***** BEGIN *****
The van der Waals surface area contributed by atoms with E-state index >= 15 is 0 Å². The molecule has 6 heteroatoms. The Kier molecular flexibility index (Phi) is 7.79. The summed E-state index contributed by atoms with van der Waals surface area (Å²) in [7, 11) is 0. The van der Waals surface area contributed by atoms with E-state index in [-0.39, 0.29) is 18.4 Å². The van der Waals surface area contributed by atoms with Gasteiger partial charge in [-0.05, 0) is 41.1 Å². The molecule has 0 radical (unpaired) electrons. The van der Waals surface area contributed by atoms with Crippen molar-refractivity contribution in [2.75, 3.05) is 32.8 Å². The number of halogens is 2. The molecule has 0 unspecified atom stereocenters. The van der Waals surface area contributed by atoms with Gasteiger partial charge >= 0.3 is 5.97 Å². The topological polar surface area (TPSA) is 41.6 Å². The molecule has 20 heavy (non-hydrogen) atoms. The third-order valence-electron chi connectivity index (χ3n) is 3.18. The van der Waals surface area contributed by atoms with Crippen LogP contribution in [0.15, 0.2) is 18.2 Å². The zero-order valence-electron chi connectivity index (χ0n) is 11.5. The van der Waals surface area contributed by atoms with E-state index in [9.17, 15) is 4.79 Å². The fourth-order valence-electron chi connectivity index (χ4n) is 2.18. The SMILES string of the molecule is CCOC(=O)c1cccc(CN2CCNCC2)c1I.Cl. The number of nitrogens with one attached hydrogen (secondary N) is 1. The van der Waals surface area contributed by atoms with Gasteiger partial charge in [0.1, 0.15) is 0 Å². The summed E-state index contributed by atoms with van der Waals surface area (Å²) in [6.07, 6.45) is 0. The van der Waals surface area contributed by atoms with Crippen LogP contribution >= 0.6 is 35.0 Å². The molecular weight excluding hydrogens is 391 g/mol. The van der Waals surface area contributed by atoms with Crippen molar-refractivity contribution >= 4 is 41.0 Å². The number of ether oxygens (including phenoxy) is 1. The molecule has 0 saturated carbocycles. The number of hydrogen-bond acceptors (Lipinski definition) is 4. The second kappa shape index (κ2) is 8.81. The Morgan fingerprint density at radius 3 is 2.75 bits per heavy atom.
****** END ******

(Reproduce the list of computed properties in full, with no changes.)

The van der Waals surface area contributed by atoms with E-state index >= 15 is 0 Å². The molecule has 6 heteroatoms. The Kier molecular flexibility index (Phi) is 7.79. The summed E-state index contributed by atoms with van der Waals surface area (Å²) in [7, 11) is 0. The van der Waals surface area contributed by atoms with E-state index in [-0.39, 0.29) is 18.4 Å². The van der Waals surface area contributed by atoms with Gasteiger partial charge in [-0.05, 0) is 41.1 Å². The molecule has 0 radical (unpaired) electrons. The van der Waals surface area contributed by atoms with Crippen molar-refractivity contribution in [2.75, 3.05) is 32.8 Å². The number of halogens is 2. The molecule has 0 unspecified atom stereocenters. The van der Waals surface area contributed by atoms with Gasteiger partial charge >= 0.3 is 5.97 Å². The topological polar surface area (TPSA) is 41.6 Å². The molecule has 20 heavy (non-hydrogen) atoms. The third-order valence-electron chi connectivity index (χ3n) is 3.18. The van der Waals surface area contributed by atoms with Crippen LogP contribution in [0.15, 0.2) is 18.2 Å². The zero-order valence-electron chi connectivity index (χ0n) is 11.5. The van der Waals surface area contributed by atoms with E-state index in [9.17, 15) is 4.79 Å². The fourth-order valence-electron chi connectivity index (χ4n) is 2.18. The SMILES string of the molecule is CCOC(=O)c1cccc(CN2CCNCC2)c1I.Cl. The number of nitrogens with one attached hydrogen (secondary N) is 1. The van der Waals surface area contributed by atoms with Gasteiger partial charge in [0.1, 0.15) is 0 Å². The summed E-state index contributed by atoms with van der Waals surface area (Å²) in [6.07, 6.45) is 0. The van der Waals surface area contributed by atoms with Crippen LogP contribution >= 0.6 is 35.0 Å². The molecular weight excluding hydrogens is 391 g/mol. The van der Waals surface area contributed by atoms with Crippen molar-refractivity contribution >= 4 is 41.0 Å². The number of ether oxygens (including phenoxy) is 1. The molecule has 0 saturated carbocycles. The number of hydrogen-bond acceptors (Lipinski definition) is 4. The second kappa shape index (κ2) is 8.81. The Morgan fingerprint density at radius 3 is 2.75 bits per heavy atom.